Recently I began a new project to re-implement a core part of automation. Since it is very important, I'm TDDing it so that I can tests various basic scenarios as well as things we know the old system doesn't do.
In doing this, I find myself creating a few "sandbox" tests, which exercise "candidate" algorithms in complete isolation so I can choose the one that best meets requirements. I've also created some tests to figure out why other tests are failing, which again are coded in a "sandbox" manner and don't test actual production code (they instead have a simplification of the production environment that I can alter until I find the problem/cause/solution). Neither of these has continuing value for regression; once I pick an algorithm I may never use the others, and once a test shows why another test is failing, I can correct the initial test (or its exercised production code) and verify correctness, and I no longer care that the other test's hard-coded exercise environment still fails.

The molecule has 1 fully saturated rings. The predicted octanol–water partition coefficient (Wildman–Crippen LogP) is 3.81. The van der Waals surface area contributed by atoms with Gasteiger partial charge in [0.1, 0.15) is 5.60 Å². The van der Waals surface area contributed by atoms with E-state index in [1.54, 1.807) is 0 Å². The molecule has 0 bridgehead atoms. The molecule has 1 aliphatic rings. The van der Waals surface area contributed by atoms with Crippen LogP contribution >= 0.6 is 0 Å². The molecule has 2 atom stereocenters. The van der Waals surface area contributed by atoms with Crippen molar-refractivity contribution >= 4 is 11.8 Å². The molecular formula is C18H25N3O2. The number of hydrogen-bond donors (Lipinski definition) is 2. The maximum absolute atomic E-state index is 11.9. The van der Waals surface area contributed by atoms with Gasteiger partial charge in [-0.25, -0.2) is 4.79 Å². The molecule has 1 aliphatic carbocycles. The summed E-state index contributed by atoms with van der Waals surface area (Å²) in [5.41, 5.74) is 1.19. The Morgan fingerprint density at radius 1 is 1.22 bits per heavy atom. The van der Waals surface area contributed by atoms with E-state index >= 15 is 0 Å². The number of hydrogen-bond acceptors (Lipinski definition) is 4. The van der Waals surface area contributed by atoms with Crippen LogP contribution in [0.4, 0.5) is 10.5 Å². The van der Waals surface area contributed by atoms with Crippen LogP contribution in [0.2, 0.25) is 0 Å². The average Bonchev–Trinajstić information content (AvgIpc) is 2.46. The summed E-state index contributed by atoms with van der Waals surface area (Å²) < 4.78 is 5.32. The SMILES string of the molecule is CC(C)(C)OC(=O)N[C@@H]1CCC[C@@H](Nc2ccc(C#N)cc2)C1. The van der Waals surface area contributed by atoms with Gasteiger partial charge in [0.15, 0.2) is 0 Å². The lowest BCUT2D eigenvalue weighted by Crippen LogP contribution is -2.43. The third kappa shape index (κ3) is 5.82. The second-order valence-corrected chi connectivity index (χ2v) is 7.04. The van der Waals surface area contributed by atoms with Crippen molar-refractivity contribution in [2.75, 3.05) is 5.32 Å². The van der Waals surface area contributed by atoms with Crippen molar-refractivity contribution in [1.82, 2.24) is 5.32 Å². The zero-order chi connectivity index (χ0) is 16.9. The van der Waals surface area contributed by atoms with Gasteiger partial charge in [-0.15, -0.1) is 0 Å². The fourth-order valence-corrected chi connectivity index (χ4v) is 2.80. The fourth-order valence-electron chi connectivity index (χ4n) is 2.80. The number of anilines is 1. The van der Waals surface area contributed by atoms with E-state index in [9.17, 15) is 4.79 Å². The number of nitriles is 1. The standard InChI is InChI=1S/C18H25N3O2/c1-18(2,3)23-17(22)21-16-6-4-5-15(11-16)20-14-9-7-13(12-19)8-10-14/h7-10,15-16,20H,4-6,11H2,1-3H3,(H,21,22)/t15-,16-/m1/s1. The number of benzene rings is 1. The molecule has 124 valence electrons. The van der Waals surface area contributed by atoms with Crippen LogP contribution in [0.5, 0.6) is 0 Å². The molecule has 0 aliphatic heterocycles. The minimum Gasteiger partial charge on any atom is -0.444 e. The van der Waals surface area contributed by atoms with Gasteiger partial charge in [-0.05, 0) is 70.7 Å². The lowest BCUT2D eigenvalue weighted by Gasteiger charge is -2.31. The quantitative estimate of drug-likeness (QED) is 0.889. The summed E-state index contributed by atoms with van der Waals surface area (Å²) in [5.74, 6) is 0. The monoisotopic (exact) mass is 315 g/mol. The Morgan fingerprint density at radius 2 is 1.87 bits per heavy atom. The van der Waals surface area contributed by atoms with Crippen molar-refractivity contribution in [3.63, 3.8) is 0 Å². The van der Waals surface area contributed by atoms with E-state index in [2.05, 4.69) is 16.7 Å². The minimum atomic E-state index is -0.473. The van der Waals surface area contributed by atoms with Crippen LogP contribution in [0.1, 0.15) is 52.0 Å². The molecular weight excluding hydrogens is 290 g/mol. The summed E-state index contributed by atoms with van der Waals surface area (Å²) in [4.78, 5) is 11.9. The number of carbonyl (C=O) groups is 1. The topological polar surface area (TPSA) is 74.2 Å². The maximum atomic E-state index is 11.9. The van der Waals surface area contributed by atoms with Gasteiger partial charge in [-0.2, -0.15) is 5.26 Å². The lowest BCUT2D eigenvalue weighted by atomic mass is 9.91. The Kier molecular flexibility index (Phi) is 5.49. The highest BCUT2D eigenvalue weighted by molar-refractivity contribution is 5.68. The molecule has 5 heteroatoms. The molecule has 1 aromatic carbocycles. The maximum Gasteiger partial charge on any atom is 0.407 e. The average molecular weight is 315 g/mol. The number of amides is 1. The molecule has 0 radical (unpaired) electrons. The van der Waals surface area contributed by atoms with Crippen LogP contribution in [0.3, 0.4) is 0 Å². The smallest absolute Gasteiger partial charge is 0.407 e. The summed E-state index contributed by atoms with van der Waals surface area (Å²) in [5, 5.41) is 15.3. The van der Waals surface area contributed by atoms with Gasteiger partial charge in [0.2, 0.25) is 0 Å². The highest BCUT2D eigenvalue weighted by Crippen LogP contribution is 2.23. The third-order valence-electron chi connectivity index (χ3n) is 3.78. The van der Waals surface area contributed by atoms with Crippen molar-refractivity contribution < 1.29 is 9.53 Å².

When learning TDD I was taught that you NEVER delete a unit test; even if the test's original purpose has become irrelevant, the code within the test can be of use to other developers as a model, or the test can be refactored for some other purpose later. Instead, if a test has become redundant or irrelevant and should no longer be run, pass or fail, it should be ignored.
Is this the "generally-accepted" stance on ignoring tests? Does this have the potential for abuse (e.g. "I don't think it matters anymore, and it fails, so I'll just ignore it")?